Abbey died in August 1911. William Simmonds travelled from England to install the completed murals with Abbey's widow Gertrude; the remaining two rooms, which Abbey had been unable to finish, were given to Violet Oakley, who completed the commission using her own designs. Abbey was elected to the National Academy of Design, in 1902, The American Academy of Arts and Letters, he was honorary member of the Royal Bavarian Society and the Société Nationale des Beaux-Arts, was made a chevalier of the French Legion of Honour. He was a prolific illustrator, attention to detail, including historical accuracy, influenced successive generations of illustrators. In 1890, Edwin married the daughter of a wealthy New York merchant. Mrs Abbey encouraged her husband to secure more ambitious commissions, although with their marriage commencing when both were in their forties, the couple remained childless. After her husband's death, Gertrude was active in preserving her husband's legacy, writing about his work and giving her substantial collection and archive to Yale.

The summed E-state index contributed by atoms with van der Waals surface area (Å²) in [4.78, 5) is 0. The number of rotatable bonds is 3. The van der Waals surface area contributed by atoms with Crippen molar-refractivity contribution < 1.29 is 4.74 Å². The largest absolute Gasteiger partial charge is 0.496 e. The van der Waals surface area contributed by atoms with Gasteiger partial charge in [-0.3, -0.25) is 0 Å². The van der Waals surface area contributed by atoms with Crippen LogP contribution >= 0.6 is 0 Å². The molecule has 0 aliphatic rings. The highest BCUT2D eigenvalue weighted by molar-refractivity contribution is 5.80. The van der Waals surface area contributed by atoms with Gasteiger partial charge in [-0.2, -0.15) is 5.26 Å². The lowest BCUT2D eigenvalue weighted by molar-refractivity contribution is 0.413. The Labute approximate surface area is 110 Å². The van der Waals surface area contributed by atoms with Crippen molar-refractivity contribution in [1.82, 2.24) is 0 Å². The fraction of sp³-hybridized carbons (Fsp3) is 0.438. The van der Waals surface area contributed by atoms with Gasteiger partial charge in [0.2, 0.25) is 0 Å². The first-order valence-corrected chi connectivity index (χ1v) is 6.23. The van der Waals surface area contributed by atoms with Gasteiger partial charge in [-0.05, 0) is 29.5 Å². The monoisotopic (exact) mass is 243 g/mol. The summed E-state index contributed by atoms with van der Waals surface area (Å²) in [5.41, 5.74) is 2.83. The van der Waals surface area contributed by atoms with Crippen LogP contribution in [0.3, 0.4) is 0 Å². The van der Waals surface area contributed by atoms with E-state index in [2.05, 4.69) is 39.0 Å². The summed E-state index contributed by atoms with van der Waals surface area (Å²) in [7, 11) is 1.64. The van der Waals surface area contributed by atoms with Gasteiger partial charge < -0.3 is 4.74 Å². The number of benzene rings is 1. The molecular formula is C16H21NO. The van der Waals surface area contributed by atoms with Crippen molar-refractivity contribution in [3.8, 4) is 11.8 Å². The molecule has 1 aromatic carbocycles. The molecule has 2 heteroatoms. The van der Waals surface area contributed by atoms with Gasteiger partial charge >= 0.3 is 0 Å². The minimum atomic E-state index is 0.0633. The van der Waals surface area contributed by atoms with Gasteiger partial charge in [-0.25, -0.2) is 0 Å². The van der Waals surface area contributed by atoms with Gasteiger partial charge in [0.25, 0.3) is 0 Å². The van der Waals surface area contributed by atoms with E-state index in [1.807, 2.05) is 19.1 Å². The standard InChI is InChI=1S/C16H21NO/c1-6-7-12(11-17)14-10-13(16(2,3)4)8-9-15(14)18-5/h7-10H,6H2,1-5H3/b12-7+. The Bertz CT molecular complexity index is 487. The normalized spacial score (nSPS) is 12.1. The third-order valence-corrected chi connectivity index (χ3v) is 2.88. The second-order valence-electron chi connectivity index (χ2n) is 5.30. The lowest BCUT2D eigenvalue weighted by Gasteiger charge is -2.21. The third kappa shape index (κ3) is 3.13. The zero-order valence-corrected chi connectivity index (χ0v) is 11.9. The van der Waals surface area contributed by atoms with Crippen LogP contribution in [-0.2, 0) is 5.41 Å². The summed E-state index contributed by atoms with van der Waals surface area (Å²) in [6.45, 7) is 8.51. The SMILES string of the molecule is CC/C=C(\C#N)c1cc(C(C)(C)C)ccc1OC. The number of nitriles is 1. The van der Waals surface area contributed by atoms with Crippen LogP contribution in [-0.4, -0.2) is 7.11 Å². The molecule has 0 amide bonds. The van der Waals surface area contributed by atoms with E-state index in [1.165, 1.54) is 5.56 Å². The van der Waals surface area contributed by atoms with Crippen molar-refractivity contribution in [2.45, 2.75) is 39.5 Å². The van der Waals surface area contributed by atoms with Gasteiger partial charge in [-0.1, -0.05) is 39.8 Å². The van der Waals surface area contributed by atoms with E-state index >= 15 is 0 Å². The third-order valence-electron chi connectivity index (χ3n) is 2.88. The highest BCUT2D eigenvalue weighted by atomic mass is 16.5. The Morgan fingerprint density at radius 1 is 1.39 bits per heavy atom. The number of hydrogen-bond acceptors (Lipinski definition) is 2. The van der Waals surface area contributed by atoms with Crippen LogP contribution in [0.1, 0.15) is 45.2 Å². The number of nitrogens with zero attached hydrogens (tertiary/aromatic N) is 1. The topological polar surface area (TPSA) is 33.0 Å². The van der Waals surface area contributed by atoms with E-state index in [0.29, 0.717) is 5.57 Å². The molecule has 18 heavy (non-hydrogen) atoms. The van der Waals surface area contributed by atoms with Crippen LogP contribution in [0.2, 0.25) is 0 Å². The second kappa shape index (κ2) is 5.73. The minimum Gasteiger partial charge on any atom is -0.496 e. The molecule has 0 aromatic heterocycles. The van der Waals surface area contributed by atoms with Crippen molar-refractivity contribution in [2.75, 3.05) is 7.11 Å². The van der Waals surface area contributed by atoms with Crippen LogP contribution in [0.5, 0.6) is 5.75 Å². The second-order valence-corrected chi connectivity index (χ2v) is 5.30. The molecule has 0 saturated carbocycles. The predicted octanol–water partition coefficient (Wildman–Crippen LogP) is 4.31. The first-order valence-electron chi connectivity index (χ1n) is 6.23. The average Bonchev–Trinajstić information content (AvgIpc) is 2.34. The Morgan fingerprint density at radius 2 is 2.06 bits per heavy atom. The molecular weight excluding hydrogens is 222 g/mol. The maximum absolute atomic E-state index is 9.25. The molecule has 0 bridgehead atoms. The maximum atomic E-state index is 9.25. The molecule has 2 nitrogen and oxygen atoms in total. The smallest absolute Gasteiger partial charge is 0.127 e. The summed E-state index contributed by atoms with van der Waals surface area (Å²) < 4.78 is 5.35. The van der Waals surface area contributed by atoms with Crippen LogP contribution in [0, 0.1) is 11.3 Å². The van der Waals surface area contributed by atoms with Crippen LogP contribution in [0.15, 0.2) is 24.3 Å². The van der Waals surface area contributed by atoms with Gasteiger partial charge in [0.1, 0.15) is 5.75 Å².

Edwin had been a keen supporter of the newly founded British School at Rome, so, in his memory, she donated £6000 to
Humboldt is a city in Kittson County, United States. The population was 45 at the 2010 census. A post office called Humboldt has been in operation since 1896; the city is named after Alexander von Humboldt, exploring in the Americas and operating as a diplomat over the period 1797-1858. According to the United States Census Bureau, the city has a total area of 0.11 square miles, all of it land. U. S. Route 75 serves as a main route in the community; as of the census of 2010, there were 45 people, 20 households, 16 families residing in the city. The population density was 409.1 inhabitants per square mile. There were 26 housing units at an average density of 236.4 per square mile. The racial makeup of the city was 91.1% White and 8.9% from other races. Hispanic or Latino of any race were 13.3% of the population. There were 20 households of which 15.0% had children under the age of 18 living with them, 80.0% were married couples living together, 20.0% were non-families. 20.0% of all households were made up of individuals and 5% had someone living alone, 65 years of age or older.